Lastly, I also analyze the Norwegian market in its current state to try to reveal opportunities and vulnerabilities in order to suggest key areas of development for the future, including the kind of government action possible and desirable in the musical arena.

2017
Rapport
Musikk

The Production and Consumption of Music in the Digital Age

Hracs, B. J.,
Seman, M.,
Virani, T. E.
New York: Routledge

The economic geography of music is evolving as new digital technologies, organizational forms, market dynamics and consumer behavior continue to restructure the industry. This book is an international collection of case studies examining the spatial dynamics of today’s music industry. Drawing on research from a diverse range of cities such as Santiago, Toronto, Paris, New York, Amsterdam, London, and Berlin, this volume helps readers understand how the production and consumption of music is changing at multiple scales – from global firms to local entrepreneurs; and, in multiple settings – from established clusters to burgeoning scenes. The volume is divided into interrelated sections and offers an engaging and immersive look at today’s central players, processes, and spaces of music production and consumption. Academic students and researchers across the social sciences, including human geography, sociology, economics, and cultural studies, will find this volume helpful in answering questions about how and where music is financed, produced, marketed, distributed, curated and consumed in the digital age.

2016
bok
Musikk

Consolidating the music scenes perspective

Bennett, A.
Poetics
32(2004) 223–234

The concept of scene has long been used by musicians and music journalists to describe the clusters of musicians, promoters and fans, etc., who grow up around particular genres of music. Typically, this everyday usage of scene has referred to a particular local setting, usually a city or district, where a particular style of music has either originated, or has been appropriated and locally adapted. Examples here would include Chicago blues, New Orleans jazz and Nashville Country music, as well as numerous lesser known instances of local musical innovation and production.

Since the early 1990s, the concept of scene has also begun to acquire currency as an academic model of analysis. Scene’s significance in this respect has resulted partly from the criticism and rejection of prior theoretical frameworks used in research on music, and the local, notably subcultural theory (see, for example, Clarke, 1981; Bennett, 1999), and also due to the influential work on ‘‘art worlds’’ and cultural industries (Becker, 1982). Peterson and Bennett (2004) observe as an academic research model that the concept of scene can usefully be subdivided into three categories: local (Cohen, 1991; Shank, 1994), trans-local (Kruse, 1993; Hodkinson, 2002) and virtual (Kibby, 2000; Bennett, 2002). The purpose of this paper is to assess the different ways that scene has been conceptualised in academic research as a means of understanding music as a ‘resource’ in contemporary everyday life.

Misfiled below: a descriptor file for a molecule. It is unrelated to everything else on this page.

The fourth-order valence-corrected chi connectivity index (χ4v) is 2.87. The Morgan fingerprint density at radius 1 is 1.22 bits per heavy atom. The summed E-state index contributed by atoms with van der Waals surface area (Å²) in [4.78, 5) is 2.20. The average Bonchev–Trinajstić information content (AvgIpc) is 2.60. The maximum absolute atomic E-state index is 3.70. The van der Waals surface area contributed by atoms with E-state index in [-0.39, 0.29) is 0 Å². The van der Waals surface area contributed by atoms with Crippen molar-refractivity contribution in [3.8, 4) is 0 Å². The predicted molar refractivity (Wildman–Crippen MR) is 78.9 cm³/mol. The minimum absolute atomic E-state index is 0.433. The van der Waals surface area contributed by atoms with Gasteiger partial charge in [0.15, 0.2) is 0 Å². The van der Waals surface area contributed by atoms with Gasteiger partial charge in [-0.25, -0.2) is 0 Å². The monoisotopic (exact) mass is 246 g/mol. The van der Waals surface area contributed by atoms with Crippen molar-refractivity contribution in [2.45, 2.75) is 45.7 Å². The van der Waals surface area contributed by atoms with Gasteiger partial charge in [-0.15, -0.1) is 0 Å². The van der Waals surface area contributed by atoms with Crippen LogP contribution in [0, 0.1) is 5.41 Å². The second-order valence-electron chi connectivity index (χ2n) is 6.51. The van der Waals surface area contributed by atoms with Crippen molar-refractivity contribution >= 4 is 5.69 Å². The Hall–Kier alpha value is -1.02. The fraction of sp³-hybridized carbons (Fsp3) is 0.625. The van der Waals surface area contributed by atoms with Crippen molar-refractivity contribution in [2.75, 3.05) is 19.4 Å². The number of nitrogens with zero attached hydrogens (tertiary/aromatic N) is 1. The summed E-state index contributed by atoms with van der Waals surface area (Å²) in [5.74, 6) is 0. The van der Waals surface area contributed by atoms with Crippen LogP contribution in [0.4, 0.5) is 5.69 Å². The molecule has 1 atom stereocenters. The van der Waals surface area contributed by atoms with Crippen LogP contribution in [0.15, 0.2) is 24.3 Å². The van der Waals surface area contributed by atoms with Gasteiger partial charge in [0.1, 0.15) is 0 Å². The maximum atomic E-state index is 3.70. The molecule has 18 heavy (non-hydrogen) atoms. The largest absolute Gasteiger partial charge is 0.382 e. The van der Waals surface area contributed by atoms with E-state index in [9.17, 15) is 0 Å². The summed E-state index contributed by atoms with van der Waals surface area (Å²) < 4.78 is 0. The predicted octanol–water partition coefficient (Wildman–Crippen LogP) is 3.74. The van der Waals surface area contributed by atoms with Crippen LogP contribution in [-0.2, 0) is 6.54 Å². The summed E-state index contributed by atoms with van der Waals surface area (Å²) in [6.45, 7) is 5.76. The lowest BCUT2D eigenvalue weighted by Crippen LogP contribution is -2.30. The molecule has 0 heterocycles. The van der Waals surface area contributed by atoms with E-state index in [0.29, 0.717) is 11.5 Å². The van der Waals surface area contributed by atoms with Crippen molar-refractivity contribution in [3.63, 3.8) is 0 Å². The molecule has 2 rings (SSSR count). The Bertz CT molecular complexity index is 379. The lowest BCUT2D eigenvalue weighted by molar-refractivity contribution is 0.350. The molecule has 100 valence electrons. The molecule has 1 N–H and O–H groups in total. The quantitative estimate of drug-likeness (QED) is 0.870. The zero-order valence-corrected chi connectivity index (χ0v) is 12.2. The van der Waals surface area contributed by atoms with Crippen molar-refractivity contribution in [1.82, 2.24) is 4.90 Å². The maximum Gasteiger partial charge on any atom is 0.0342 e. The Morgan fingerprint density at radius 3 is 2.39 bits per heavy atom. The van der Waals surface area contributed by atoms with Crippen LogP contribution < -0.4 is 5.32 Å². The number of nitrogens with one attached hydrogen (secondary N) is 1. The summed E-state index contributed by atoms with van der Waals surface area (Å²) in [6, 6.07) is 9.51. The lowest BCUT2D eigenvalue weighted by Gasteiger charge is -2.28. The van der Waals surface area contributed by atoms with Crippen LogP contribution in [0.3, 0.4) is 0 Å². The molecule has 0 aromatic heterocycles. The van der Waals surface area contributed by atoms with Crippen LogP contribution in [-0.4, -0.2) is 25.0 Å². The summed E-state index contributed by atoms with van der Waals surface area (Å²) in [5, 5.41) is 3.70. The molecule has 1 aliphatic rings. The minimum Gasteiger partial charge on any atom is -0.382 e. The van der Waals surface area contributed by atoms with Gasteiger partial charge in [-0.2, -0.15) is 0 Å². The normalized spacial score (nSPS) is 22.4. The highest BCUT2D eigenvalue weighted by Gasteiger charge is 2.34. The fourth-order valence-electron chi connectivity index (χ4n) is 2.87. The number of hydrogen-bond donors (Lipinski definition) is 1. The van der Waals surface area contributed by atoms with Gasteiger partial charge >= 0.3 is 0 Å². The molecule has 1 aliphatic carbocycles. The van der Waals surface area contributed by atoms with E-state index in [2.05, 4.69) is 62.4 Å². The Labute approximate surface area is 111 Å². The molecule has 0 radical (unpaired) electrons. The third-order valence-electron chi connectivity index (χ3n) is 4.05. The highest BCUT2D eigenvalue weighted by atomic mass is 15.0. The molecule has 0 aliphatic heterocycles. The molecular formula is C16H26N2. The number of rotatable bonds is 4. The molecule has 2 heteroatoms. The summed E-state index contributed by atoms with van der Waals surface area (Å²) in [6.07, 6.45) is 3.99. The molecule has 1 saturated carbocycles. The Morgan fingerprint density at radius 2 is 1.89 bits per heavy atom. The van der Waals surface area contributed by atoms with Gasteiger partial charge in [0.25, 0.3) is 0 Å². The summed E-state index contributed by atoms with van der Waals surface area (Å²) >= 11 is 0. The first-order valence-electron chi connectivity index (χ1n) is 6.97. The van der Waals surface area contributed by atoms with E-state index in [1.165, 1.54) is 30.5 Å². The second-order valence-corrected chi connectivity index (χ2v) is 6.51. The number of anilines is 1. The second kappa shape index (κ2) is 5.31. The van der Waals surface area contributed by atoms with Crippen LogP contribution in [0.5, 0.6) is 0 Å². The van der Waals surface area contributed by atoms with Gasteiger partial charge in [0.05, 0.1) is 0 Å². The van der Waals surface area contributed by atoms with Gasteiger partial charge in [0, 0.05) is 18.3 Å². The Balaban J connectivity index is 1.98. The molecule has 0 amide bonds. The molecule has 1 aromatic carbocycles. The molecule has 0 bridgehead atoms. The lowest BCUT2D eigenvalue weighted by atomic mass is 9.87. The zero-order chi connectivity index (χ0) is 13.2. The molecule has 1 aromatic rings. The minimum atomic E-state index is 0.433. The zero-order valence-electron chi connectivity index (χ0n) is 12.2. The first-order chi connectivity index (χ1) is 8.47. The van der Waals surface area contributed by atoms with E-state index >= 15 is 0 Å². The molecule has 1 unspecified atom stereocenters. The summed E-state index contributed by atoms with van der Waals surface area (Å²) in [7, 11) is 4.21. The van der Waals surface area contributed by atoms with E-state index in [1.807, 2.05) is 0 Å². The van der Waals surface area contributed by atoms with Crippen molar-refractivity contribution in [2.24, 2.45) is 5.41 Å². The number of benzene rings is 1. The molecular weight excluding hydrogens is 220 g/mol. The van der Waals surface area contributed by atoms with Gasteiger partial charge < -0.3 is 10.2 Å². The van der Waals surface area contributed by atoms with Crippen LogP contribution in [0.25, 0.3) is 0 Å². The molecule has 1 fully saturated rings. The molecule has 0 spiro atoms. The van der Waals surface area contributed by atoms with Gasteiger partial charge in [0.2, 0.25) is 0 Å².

2004
Artikkel
Musikk

Moneyballing Music - Using big data to give consumers what they really want and enhance A&R practices at major record labels

Mukerji, P.
MusicTank Publishing
ISBN: 978-1-909750-06-7

Prithwijit Mukerji’s MA Music Business Management Project paper is an empirical study of the use of social media Big Data to better anticipate consumers’ tastes and better inform A&R processes and decision-making.

By Spring 2014, this was an extremely current subject, the stature of which developed significantly during the course of his research including Shazam’s link-up with Warner Music Group (Feb 2014) and the purchase of The Echo Nest by Spotify (March 2014).

This paper successfully analysed current business trends incorporating latest research and industry-based interviews and as such offered an overview of an emerging and exciting field of study. 

2015
Working Paper
Antall publikasjoner i denne databasen: 13

Karin Ibenholt er ansvarlig for denne databasen. Send gjerne forslag til endringer eller bidrag til henne.